Lessons from tens of millions of years ago are pointing to new ways to save and protect today's coral reefs and their myriad of beautiful and many-hued fishes at a time of huge change in the Earth's systems.
The complex relationship we see today between fishes and corals developed relatively recently in geological terms – and is a major factor in shielding reef species from extinction, says Professor David Bellwood of the ARC Centre of Excellence for Coral Reef Studies and James Cook University.
"Our latest research provides strong evidence for a view that today's coral hotspots are both a refuge for old species and a cradle for new ones," said Peter Cowman, lead author of a recent report. "This is the first real inkling we've had that just protecting a large area of reef may not be enough – you have to protect the right sorts of reef."
Early coral reefs, 300-400 million years ago were much simpler affairs than today's colourful and complex systems, Prof. Bellwood says. The fish were not specialised to live on or among corals – either lacking jaws altogether, or else feeding on detritus on the seabed or preying on one another.
"By 200 million years ago we are starting to see fish with jaws capable of feeding on corals, but the real explosion in reef diversity doesn't occur till about 50 million years ago when we see fishes very like today's specialist coral feeders emerging."
It is the ever-increasing complexity of this relationship between corals and fishes over the last 20 or 30 million years that produces the wondrous diversity of today's reefs, he says. Each has become more critical to the survival of the other as their lives have become more interwoven.
"When people think of coral reefs, they usually think of the beautiful branching corals like staghorn (Acropora) – well the evidence is now fairly clear that Acropora needs certain fish for it to flourish. But, it now appears that this may be a reciprocal relationship with Acropora being important for the evolution and survival of fishes on coral reefs. "
Unfortunately Acropora corals are highly vulnerable to external impacts like Crown-of-Thorns starfish, coral bleaching, climate change and ocean acidification. Their demise will have far reaching effects on the fishes which interact with them, such as damsels, butterfly fish, cardinals and wrasses.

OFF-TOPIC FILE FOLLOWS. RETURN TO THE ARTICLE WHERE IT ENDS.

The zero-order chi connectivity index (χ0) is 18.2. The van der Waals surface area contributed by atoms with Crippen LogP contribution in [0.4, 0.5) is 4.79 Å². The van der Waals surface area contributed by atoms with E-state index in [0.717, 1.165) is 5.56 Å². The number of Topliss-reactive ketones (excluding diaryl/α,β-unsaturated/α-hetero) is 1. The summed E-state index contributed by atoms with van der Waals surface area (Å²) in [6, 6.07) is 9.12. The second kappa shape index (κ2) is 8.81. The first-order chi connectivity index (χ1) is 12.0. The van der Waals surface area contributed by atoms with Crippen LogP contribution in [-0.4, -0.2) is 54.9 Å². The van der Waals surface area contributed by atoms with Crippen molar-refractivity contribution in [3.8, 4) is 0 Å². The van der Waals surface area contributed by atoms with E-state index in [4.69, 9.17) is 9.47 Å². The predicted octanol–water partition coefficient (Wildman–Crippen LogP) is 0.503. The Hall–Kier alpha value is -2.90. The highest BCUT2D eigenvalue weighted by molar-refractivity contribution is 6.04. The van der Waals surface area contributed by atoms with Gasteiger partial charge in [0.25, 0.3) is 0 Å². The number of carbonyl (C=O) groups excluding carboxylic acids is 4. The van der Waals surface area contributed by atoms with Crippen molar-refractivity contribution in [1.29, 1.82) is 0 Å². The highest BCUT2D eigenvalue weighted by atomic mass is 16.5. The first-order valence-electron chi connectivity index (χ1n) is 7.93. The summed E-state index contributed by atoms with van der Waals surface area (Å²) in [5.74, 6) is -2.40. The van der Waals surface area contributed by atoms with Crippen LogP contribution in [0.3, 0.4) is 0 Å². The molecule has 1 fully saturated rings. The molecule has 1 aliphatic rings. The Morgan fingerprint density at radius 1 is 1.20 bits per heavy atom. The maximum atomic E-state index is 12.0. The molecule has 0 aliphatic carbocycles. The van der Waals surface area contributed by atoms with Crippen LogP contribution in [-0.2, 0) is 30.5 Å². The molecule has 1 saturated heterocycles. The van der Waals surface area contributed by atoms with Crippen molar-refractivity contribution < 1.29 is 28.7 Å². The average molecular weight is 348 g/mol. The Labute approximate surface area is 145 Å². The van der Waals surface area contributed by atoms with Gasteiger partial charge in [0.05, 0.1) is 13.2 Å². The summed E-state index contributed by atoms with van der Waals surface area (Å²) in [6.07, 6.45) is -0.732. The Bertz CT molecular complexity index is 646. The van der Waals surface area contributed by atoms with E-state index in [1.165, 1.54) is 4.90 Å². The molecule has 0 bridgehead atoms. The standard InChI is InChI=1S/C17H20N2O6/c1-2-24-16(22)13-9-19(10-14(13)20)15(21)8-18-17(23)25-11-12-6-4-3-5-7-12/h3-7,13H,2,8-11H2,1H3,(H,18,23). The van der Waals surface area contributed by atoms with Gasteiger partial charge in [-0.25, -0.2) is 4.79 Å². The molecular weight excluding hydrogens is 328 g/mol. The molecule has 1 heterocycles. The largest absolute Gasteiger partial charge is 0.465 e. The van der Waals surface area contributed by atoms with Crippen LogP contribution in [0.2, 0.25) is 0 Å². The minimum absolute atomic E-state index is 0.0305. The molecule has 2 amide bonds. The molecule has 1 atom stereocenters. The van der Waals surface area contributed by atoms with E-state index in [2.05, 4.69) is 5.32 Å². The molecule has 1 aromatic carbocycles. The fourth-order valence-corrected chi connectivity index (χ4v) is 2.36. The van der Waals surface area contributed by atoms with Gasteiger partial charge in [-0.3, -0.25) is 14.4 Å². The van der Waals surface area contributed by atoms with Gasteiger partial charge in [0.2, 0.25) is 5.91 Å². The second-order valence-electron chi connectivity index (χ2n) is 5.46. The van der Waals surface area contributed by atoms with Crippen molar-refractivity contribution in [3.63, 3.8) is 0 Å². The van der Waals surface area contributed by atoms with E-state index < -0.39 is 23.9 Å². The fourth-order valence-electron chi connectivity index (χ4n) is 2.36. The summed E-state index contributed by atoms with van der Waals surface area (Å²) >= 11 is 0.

"The study of the past tells us that reefs are all about relationships and, like a family, for them to survive those relationships need to remain strong," Peter Cowman said.
"In coming years it is probable reefs will be subject to relentless presses that may cause them to change fundamentally. Those with the best long-term prospects of survival will be the ones where the relationships between fish and corals are healthiest.
Both fish and corals managed somehow to survive the five great mass extinction events of the past, though they sustained massive loss of species. Over time these have left us with a world focus of reef biodiversity centered on the Coral Triangle region to Australia's north, which in turn helps recharge Australian coral reefs, especially in the west.
"The Coral Triangle is currently subject to intensifying human and ecosystem pressure. The latest work by Peter Cowman and Prof Bellwood suggests it is both a cradle for new species and a refuge in troubled times – so it is vital that it remain intact.
"This isn't about saving individual species or particular reefs, it's about maintaining the basic relationships which ensure the survival of the whole," says Prof Bellwood.
"We've had a 'heads up' from the past that is giving us fresh insights into what is most important on reefs and why we must protect our precious reefs and fishes into the future."